120 Years, Man’s Natural Age
MRS. JOHN VAN VORST IN PEARSON'S MAGAZINE
Man should live to be a hundred and twenty years old and then he should want to die. Such is the pronouncement of Metchnikoff, the scientist, who is rapidly coming to the fore as a student of life. His theory of existence, as set forth in this article, is remarkable and yet it is not unnatural. It remains to be seen whether it can stand the test of experience.
ELIE METCHNIKOFF is an extraordinary man about whom the world is just beginning to talk. Scientist he must be, since the French have made him sub-director of the Pasteur Institute. Idealist he surely seems, since he affirms that men can and should live to be a hundred and twenty years old.
“A hundred and twenty years old!” we repeat, aghast at the picture of decrepitude suggested to our minds.
“But no,” our modern alchemist responds; “when man understands how to live and what to eat, there will be no old age. Old age is a disease. We must cure it. When we have done so, we shall prolong otar existence for over a hundred years, and then, instead of wanting to live, we shall want to die.” Scientists nowadays belong to two categories : in the first may be classed those whose lives are devoted to discovering the specific remedy for some especial disease. In the second are those who devote themselves to findingout what life really is. The great Pasteur relieved humanity from the scourge of hydrophobia : Dr. Roux, his successor, has diminished the dangers of diphtheria; Koch is associated in our minds with the treatment of tuberculosis; Dr. Doyen is in search, unsuccessfully as yet, of the cancer microbe and its antidote.
Among the seekers after the lifeprinciple, the most eminent are Professor Burke and Professor Loeflb.
Metchnikoff holds a place which is not really in either of these cate-
gories. He is probably the only scientist living who believes just what he does; namely, that men should, if they were natural, live to be one hundred and twenty years old, and then be ready to die.
Before coming to this conclusion, Metchnikoff began by investigating the cases of persons who were between sixty and eighty years old, and who were afflicted with some ailment which was soon to put an end to their lives. He supplemented his own researches with data procured from others, and what he found was this: Among all the cases cited, even those whose sufferings were terrible, there was not a single man or woman who wanted to be put out of his '.agony by death. They all preferred misery, with a chance of recovery, to extinction. They all wanted to live.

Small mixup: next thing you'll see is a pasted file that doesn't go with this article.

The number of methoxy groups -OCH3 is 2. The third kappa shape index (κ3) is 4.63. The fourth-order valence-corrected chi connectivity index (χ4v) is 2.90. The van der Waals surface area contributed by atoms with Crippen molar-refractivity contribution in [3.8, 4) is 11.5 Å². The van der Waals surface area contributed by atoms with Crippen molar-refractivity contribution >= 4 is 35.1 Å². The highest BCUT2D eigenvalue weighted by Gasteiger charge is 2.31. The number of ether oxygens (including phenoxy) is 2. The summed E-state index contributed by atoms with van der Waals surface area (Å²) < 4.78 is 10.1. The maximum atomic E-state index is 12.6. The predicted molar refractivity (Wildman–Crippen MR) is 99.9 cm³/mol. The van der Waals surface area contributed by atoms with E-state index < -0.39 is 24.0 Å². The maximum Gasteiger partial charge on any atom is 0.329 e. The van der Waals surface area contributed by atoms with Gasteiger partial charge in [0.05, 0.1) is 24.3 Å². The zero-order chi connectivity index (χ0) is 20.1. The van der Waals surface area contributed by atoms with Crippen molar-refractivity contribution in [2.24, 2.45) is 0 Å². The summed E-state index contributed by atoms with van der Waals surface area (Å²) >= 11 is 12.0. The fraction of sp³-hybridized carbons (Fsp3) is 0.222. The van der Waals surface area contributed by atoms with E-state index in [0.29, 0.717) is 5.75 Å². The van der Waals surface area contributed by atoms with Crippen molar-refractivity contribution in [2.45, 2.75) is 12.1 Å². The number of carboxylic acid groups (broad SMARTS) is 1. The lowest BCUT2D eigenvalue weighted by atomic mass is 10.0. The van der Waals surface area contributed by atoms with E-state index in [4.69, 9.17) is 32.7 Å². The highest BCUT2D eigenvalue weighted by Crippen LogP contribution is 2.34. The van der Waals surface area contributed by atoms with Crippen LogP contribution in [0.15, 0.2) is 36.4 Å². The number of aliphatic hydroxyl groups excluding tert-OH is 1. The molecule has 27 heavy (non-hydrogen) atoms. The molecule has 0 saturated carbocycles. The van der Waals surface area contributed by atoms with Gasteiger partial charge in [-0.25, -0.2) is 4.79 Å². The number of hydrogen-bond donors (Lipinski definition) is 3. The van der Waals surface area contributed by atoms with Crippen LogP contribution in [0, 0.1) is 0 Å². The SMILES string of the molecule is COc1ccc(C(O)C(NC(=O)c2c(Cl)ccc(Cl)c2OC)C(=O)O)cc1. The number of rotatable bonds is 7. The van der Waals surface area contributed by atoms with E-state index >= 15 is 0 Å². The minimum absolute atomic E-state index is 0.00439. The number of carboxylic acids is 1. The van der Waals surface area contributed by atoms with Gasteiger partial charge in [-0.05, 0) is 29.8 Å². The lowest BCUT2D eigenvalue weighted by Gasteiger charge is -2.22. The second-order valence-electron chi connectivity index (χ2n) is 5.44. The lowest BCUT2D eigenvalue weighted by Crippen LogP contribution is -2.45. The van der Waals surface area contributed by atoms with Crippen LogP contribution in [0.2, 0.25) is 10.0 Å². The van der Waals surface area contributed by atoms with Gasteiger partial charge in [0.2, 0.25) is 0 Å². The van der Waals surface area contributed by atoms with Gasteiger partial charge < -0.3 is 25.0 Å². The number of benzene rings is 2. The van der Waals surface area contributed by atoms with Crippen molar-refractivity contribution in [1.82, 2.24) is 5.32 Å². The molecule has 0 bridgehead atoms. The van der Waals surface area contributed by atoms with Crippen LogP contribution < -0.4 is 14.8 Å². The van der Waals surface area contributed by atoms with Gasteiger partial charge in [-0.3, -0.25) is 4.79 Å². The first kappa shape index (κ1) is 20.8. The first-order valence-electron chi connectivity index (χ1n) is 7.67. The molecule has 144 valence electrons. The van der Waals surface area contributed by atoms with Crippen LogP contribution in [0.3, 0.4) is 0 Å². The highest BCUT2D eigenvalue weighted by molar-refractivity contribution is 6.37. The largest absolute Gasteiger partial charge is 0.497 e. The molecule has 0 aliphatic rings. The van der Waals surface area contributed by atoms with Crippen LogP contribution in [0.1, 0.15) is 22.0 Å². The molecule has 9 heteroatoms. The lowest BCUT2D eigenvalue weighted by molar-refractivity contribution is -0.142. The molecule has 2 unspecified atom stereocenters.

“This.” Metchnikoff said to himself,, “shows that death between the ages of sixty and eighty is not natural. It should not occur so soon. There is some cause for it which should be discovered and remedied.”
Then he set to work studying old age and length of life among the animals. Mammals, he found, show their age in much the same way that men do. An aged horse, or dog, becomes sluggish, stiff in its joints, its teeth loosen and decay. A dog, after ten or twelve years of existence, gives decided signs of physical decrepitude. These animals, with cows and other mammals, have comparatively short lives, and a pronounced old age, exactly as man has.
Now, on the other hand. Metehnikoff observed that birds live much longer and are far more alert up to the end. A duck twenty years old is still agile in its movements, and nothing in its appearance betokens age. A small parrakeet nineteen years old, kept under close observation, was found to be as lively as the young birds of the same variety. It was as [bright and as inquisitive as they, and its plumage was as brilliant and rich in coloring at nineteen as it ever had been.
Another bird which Metchnikoff has under his daily scrutiny at the Pasteur Institute is a parrot, known, according to precise records, to be between seventy and seventy-five years old. Yet it is impossible to find in it any sign of advanced age.
The list of this scientist’s observations is long: mice, he noted, become old very soon, and seldom live more than four or five years. Canaries, on the other hand, live sometimes fifteen or twenty years.
When the examples cited were sufficient to confirm the general rule, tlha'f birds are longer-lived than mammalia, Metchnikoff set about to discover the reason for this fact.
The reason he found was this: the animals that soonest show the pronounced signs of old age, are those in which the intestines are largest. Birds, as a matter of fact, have no large intestines.
Now it is in the large intestine, Metchnikoff observed, that are found the microbes which cause the disease we know as “old age.” Fifty per cent., or one-half, the poisoning called “sclerosis,” or hardening of the arteries, is probably transmitted by the microbes of the large intestine. It is this hardening, or sclerosis, which gives rise to the infirmities of old age.
Close upon such a statement it is appalling to learn that these microbes of the large intestine increase at the rate of one hundred and twenty-eight billion (128,000,000,000) a day!
Fortunately—and let it be quickly said—some of these microbes are .harmless, some are even beneficial." But there are a great number which are prejudical to health and life.
“Birds,” we repeat to ourselves, “have no large intestine.”
“Then, could we live without a large intestine?”
Metchnikoff has answered this question in an astonishing way. He ■says :
“Not only is the whole of the large intestine in man superfluous, but it is no longer rash to state that its removal would be attended with happy results. ’ ’